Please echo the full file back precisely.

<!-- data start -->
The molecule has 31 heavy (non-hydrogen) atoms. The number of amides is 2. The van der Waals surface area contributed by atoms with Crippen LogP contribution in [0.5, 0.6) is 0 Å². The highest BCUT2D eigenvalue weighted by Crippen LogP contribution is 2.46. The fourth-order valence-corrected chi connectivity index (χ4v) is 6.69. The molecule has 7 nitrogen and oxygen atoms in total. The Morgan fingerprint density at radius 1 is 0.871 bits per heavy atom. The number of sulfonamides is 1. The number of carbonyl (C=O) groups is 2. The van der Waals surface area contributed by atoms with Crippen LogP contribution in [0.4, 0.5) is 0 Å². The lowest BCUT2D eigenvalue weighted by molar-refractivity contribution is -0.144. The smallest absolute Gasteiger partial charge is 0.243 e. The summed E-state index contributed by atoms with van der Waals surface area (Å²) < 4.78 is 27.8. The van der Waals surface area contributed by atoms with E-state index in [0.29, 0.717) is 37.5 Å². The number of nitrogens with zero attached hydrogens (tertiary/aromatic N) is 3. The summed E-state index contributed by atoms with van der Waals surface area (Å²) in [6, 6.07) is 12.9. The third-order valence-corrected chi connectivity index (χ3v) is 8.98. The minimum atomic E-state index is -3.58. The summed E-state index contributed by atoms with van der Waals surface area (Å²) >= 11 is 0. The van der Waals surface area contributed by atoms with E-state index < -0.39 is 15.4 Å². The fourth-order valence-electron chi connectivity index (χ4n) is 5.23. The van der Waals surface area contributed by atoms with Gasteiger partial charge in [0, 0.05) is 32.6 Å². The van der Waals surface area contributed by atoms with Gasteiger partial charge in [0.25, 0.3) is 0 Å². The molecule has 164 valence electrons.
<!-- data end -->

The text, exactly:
The molecule has 31 heavy (non-hydrogen) atoms. The number of amides is 2. The van der Waals surface area contributed by atoms with Crippen LogP contribution in [0.5, 0.6) is 0 Å². The highest BCUT2D eigenvalue weighted by Crippen LogP contribution is 2.46. The fourth-order valence-corrected chi connectivity index (χ4v) is 6.69. The molecule has 7 nitrogen and oxygen atoms in total. The Morgan fingerprint density at radius 1 is 0.871 bits per heavy atom. The number of sulfonamides is 1. The number of carbonyl (C=O) groups is 2. The van der Waals surface area contributed by atoms with Crippen LogP contribution in [0.4, 0.5) is 0 Å². The lowest BCUT2D eigenvalue weighted by molar-refractivity contribution is -0.144. The smallest absolute Gasteiger partial charge is 0.243 e. The summed E-state index contributed by atoms with van der Waals surface area (Å²) < 4.78 is 27.8. The van der Waals surface area contributed by atoms with E-state index in [0.29, 0.717) is 37.5 Å². The number of nitrogens with zero attached hydrogens (tertiary/aromatic N) is 3. The summed E-state index contributed by atoms with van der Waals surface area (Å²) in [6, 6.07) is 12.9. The third-order valence-corrected chi connectivity index (χ3v) is 8.98. The minimum atomic E-state index is -3.58. The summed E-state index contributed by atoms with van der Waals surface area (Å²) >= 11 is 0. The van der Waals surface area contributed by atoms with E-state index < -0.39 is 15.4 Å². The fourth-order valence-electron chi connectivity index (χ4n) is 5.23. The van der Waals surface area contributed by atoms with Gasteiger partial charge in [0, 0.05) is 32.6 Å². The van der Waals surface area contributed by atoms with Gasteiger partial charge in [0.25, 0.3) is 0 Å². The molecule has 164 valence electrons.